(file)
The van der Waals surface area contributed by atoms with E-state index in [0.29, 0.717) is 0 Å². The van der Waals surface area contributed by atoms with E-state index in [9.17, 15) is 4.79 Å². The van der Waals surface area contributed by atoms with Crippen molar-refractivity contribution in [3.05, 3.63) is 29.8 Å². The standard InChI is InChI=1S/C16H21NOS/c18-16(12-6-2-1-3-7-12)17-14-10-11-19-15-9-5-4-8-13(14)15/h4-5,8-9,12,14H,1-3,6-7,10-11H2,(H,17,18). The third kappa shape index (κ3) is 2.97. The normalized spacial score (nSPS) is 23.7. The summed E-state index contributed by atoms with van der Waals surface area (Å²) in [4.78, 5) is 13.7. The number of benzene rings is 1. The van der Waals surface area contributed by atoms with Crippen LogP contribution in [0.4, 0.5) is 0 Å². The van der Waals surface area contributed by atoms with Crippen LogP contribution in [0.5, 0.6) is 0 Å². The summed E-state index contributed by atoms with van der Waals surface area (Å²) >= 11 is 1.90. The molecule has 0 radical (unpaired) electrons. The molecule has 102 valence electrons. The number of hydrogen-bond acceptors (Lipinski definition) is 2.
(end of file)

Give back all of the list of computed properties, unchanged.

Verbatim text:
The van der Waals surface area contributed by atoms with E-state index in [0.29, 0.717) is 0 Å². The van der Waals surface area contributed by atoms with E-state index in [9.17, 15) is 4.79 Å². The van der Waals surface area contributed by atoms with Crippen molar-refractivity contribution in [3.05, 3.63) is 29.8 Å². The standard InChI is InChI=1S/C16H21NOS/c18-16(12-6-2-1-3-7-12)17-14-10-11-19-15-9-5-4-8-13(14)15/h4-5,8-9,12,14H,1-3,6-7,10-11H2,(H,17,18). The third kappa shape index (κ3) is 2.97. The normalized spacial score (nSPS) is 23.7. The summed E-state index contributed by atoms with van der Waals surface area (Å²) in [4.78, 5) is 13.7. The number of benzene rings is 1. The van der Waals surface area contributed by atoms with Crippen LogP contribution in [0.4, 0.5) is 0 Å². The van der Waals surface area contributed by atoms with Crippen LogP contribution in [0.5, 0.6) is 0 Å². The summed E-state index contributed by atoms with van der Waals surface area (Å²) >= 11 is 1.90. The molecule has 0 radical (unpaired) electrons. The molecule has 102 valence electrons. The number of hydrogen-bond acceptors (Lipinski definition) is 2.